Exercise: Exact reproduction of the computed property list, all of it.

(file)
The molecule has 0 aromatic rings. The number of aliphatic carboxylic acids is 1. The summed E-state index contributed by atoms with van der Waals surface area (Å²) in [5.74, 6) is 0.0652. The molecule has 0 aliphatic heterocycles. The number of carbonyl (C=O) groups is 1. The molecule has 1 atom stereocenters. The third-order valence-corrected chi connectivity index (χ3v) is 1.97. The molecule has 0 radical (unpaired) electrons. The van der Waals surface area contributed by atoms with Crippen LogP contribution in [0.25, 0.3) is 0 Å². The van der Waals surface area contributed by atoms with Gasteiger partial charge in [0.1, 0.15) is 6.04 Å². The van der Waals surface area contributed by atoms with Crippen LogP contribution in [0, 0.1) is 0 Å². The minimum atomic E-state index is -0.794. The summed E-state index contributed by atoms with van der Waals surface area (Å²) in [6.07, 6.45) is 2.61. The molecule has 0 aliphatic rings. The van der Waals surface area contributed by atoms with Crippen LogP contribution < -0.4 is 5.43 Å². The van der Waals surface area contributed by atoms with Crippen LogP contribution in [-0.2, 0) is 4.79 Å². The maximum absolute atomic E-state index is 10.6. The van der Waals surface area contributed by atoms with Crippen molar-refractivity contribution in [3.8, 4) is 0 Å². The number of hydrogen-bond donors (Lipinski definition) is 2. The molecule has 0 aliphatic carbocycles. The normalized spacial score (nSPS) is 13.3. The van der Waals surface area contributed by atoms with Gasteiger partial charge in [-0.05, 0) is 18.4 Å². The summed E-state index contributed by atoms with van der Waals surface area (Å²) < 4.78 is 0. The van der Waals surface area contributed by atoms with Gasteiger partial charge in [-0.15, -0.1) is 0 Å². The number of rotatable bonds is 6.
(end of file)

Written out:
The molecule has 0 aromatic rings. The number of aliphatic carboxylic acids is 1. The summed E-state index contributed by atoms with van der Waals surface area (Å²) in [5.74, 6) is 0.0652. The molecule has 0 aliphatic heterocycles. The number of carbonyl (C=O) groups is 1. The molecule has 1 atom stereocenters. The third-order valence-corrected chi connectivity index (χ3v) is 1.97. The molecule has 0 radical (unpaired) electrons. The van der Waals surface area contributed by atoms with Crippen LogP contribution in [0.25, 0.3) is 0 Å². The van der Waals surface area contributed by atoms with Gasteiger partial charge in [0.1, 0.15) is 6.04 Å². The van der Waals surface area contributed by atoms with Crippen LogP contribution in [0, 0.1) is 0 Å². The minimum atomic E-state index is -0.794. The summed E-state index contributed by atoms with van der Waals surface area (Å²) in [6.07, 6.45) is 2.61. The molecule has 0 aliphatic rings. The van der Waals surface area contributed by atoms with Crippen LogP contribution < -0.4 is 5.43 Å². The van der Waals surface area contributed by atoms with Crippen LogP contribution in [-0.2, 0) is 4.79 Å². The maximum absolute atomic E-state index is 10.6. The van der Waals surface area contributed by atoms with Crippen molar-refractivity contribution in [3.8, 4) is 0 Å². The number of hydrogen-bond donors (Lipinski definition) is 2. The molecule has 0 aliphatic carbocycles. The normalized spacial score (nSPS) is 13.3. The van der Waals surface area contributed by atoms with Gasteiger partial charge in [-0.05, 0) is 18.4 Å². The summed E-state index contributed by atoms with van der Waals surface area (Å²) < 4.78 is 0. The van der Waals surface area contributed by atoms with Gasteiger partial charge in [-0.15, -0.1) is 0 Å². The number of rotatable bonds is 6.